Peter Sipeli at a book festival in Singapore in 2018
Peter Sipeli, Fiji
My name is Peter Sipeli and I am a poet. I work as a curator and art initiator in Suva, Fiji Islands. There was a time that I considered myself a gay activist but I believe that activism is something one does. It is like breathing. I established the Poetry Shop which is the national poetry association of Fiji, and an art magazine. Apart from doing various art consultancies, I work for myself and as a full time artist and poet.
What was originally planned for 2020 before COVID-19 hit.
This was supposed to be the biggest year in my art career. I was in Hong Kong for an art residency with Para-Site Gallery, a leading contemporary art gallery. It was basically a research project regarding ideas of spiritual homelands, looking for Asian-Pacific tangents in art. After that, I was supposed to travel to New Zealand for another 6-month residency to publish and launch a new collection of poetry, and take part in the Auckland Writers Festival—the most difficult literary event in our region to get into. I was to do a book tour in Australia and then spend the last part of the year on an 8-month residency in New York with the New York University (NYU), but it all came to nought when I had to return home as the world had shut down.
How has the pandemic affected your life, work and the sector?
Well, my big—and wonderful—year was shut down when I got back to Fiji. Not only has the country come to a standstill, also the entire tourism industry shut down and more than 200, 000 people were out of jobs in that sector. This means that potential funding which can go to art endeavours and projects, is now rerouted to livelihoods to ensure that people are able to feed their kids. The pandemic has also shifted the focus from conceptual art creation to basic everyday necessities. The pandemic affected the whole country and each sector. It’s now more difficult then ever to sell books, art or anything that’s considered to be non essential.
How have you been occupying yourself during the pandemic?
I’m lucky. I have over the past year gotten commissioned to write text either in essay or poetry form—specially for European art magazines. Further more, programs were created at the Suva Carnegie Library in the capital of Fiji. It is meant for children for which I managed to get funds so we can run these programs for free. This is every two weeks—on the weekend—open for kids, young people and adults.
What have you been most proud of during this time.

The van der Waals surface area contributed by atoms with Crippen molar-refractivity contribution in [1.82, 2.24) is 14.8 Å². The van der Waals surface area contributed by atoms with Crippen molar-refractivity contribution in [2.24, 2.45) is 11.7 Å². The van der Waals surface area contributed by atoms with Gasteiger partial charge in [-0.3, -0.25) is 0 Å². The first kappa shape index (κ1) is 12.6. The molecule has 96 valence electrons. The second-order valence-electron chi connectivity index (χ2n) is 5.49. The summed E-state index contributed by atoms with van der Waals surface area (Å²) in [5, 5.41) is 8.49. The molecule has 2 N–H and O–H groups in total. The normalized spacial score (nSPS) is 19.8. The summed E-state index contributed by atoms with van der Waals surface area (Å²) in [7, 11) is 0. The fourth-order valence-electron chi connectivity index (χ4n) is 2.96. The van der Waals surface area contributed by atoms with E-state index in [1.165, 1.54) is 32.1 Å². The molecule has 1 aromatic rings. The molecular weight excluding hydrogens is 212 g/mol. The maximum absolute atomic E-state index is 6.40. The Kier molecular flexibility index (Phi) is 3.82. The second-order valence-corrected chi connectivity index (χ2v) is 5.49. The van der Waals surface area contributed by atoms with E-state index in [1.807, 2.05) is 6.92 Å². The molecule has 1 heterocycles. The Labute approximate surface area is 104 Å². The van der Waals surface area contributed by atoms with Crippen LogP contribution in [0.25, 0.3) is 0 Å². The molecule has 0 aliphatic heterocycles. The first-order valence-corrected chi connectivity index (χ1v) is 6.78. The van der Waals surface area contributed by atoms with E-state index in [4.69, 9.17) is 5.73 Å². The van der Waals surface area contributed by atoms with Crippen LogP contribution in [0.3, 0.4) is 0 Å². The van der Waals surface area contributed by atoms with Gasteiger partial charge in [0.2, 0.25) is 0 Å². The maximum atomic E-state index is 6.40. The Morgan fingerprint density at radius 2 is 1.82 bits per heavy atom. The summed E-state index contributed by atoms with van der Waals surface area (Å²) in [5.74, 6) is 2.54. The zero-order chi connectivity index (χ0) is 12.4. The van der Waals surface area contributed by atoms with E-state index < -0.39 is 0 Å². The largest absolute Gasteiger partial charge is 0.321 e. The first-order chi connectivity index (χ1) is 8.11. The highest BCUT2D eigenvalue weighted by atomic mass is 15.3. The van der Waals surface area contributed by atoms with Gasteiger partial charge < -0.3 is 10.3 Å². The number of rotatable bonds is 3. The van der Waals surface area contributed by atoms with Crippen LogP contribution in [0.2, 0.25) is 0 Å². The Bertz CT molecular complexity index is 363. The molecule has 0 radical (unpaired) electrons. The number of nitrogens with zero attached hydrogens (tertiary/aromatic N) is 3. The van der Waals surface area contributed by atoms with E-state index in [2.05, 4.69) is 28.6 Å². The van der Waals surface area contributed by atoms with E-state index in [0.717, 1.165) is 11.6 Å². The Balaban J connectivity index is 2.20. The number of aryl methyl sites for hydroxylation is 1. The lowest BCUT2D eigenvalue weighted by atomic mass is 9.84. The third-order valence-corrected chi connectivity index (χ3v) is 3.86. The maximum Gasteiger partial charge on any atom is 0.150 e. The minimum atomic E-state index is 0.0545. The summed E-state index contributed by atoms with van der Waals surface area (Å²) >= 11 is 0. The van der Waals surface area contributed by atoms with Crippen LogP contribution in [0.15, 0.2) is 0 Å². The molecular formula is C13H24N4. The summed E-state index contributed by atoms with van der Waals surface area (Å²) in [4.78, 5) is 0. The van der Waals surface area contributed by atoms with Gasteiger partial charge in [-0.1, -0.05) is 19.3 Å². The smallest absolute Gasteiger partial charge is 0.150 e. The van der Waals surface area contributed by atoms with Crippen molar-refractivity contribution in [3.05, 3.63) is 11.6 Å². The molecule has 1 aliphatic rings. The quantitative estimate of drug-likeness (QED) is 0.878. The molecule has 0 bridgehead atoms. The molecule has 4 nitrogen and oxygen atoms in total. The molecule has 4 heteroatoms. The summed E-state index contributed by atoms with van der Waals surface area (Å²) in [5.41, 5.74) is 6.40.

The Arts Inclusion at the Library—see above—has been the most wonderful thing. It gives me such joy not only to deliver the program, but to come into contact with so many young creative people who are using online means to share their work and create a larger database of artists to work with.
What are your main worries?
I’m worried about the future. Will I be able to go back and publish my book in New Zealand. Will traveling be the same or more difficult for us? Will I be able to do the residencies which were canceled due to the pandemic. Will there be available funds to make art in Fiji. I’m afraid when things get as bad as it is—here in Fiji—art becomes a thing which will be pushed to the side and labeled as non essential. Art is the vehicle to articulate reality and make sense of reality.
What do you think will happen to your sector post COVID-19/new normal?
I have no idea. I live in hope and fear.
What do you/artists need support on, and what is not currently being met?
We need access to art markets to buy our work. We also need art inclusion in schools—now more than ever—to help kids process what is happening. Further more, we need civil society and activism to use art more in their programs and approaches, but this isn’t so. So we live in fear and hope.
Are there any tips that you could share with fellow LGBTI artists?
(From work, to dealing with mental health etc.)
In Fiji there is no space for help regarding mental health, but there is a lot of talk about support. Nevertheless the information isn’t readily available across the country—and most certainly only available if it is only in Suva, our capital. So the most needy in rural areas and isolated island communities don’t get the support or access to service that they need the most. This means, that communities which are already vulnerable are the most affected as they are pushed further into marginalisation. I don’t know any tips and I wish I did…
Anything else you wish to add?
I live in hope and don’t know what we are doing. I don’t know what I am doing. I know that I must be strong and create work for my mind and my spirit; and move forward through whatever form…